I was going to say Grob's Opening is the worst one I've seen played against me, except I had the opening mixed up. Grob's Opening is g4. The opening that I've seen a couple times, and I thought looked pretty bad, was g3. G3 is probably nameless though, and I don't even remember if I won those games anyway.
Maybe it's a good opening that just looks bad.
St. George Defence
1. e4 a6!
I play birds opening regularly and I've had some success with it.
#21 I've seen 1. g3 in GM games. It's passive but I don't think it's bad. Idea is developing bishop to g2. This can lead to both KIA and Catalan by reversing of move order.
Not sure who Fred is, but he might be the guy if he plays this.
Nakamura's attack! 1.e4 c5 2.Qh4
If your students are lichess players you could teach them the dracula frankenstein openings so they have an edge in the upcoming halloween tournament here.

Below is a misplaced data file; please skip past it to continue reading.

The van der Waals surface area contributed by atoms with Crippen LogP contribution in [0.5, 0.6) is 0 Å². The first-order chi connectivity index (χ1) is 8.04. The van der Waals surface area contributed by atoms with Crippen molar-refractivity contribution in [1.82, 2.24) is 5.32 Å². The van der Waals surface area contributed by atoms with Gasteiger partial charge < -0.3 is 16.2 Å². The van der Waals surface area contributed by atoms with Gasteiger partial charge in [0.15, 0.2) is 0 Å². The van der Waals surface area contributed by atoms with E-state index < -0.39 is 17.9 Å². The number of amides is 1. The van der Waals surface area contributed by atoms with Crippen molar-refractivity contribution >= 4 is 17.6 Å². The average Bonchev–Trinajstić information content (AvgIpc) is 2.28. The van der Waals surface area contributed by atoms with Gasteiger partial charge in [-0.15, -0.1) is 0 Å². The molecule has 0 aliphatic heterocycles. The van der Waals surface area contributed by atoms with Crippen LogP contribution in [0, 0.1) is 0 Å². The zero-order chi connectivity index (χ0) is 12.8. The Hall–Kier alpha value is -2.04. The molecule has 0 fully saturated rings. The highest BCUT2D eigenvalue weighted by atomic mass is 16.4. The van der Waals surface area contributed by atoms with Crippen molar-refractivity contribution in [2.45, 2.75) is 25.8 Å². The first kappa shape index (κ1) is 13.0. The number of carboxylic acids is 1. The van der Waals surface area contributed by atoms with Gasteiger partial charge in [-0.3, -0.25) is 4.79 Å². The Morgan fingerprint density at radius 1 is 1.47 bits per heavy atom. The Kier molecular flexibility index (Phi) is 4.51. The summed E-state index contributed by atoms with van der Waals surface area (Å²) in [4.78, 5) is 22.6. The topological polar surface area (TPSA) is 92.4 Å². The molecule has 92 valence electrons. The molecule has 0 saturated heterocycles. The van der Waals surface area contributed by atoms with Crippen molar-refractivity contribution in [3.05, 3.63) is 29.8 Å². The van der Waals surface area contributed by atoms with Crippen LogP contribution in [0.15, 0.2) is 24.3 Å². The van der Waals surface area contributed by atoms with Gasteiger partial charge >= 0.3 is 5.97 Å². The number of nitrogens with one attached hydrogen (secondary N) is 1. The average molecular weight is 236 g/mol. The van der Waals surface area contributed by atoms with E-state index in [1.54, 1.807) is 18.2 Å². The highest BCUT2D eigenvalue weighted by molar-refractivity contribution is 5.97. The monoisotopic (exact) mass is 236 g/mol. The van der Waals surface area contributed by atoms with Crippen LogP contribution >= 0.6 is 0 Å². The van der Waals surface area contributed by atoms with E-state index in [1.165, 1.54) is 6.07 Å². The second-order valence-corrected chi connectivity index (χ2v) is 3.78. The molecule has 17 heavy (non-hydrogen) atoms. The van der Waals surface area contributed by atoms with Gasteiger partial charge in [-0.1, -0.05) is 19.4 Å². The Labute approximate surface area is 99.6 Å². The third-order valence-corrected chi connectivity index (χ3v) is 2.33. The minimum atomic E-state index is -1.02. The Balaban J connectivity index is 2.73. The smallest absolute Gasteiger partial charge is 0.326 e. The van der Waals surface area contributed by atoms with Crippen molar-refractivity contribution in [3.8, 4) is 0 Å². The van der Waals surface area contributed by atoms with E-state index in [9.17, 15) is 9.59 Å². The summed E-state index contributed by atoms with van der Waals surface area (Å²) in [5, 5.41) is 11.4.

1.g2g3 has been played by top GMs in the past.
It is usually called Benko opening, named after GM Pal Benko.
You can look at it as a reversed Modern defense. A fine choice for white.
Achja, I've heard of the Benko Opening but didn't know what it was. Sure, won't forget now, thanks.
There are a few openings named after non-players of chess, such as 1. h4 (Reagan's Attack, though that's not the most common name) and 1. e4 a6 (St George Defence).
But as for people who are known to have played chess and not been good at it? So far I'm going with the Napoleon opening (1. e4 e5 2. Qf3). Emperor Napoleon definitely played chess but was not very good, and he allegedly played his namesake opening in a game he lost against the Turk chess 'machine'.
If Mikhail Kalashnikov (the rifle inventor) ever played chess, and being a Soviet Russian he probably did, then the Sicilian variation named after him might qualify.
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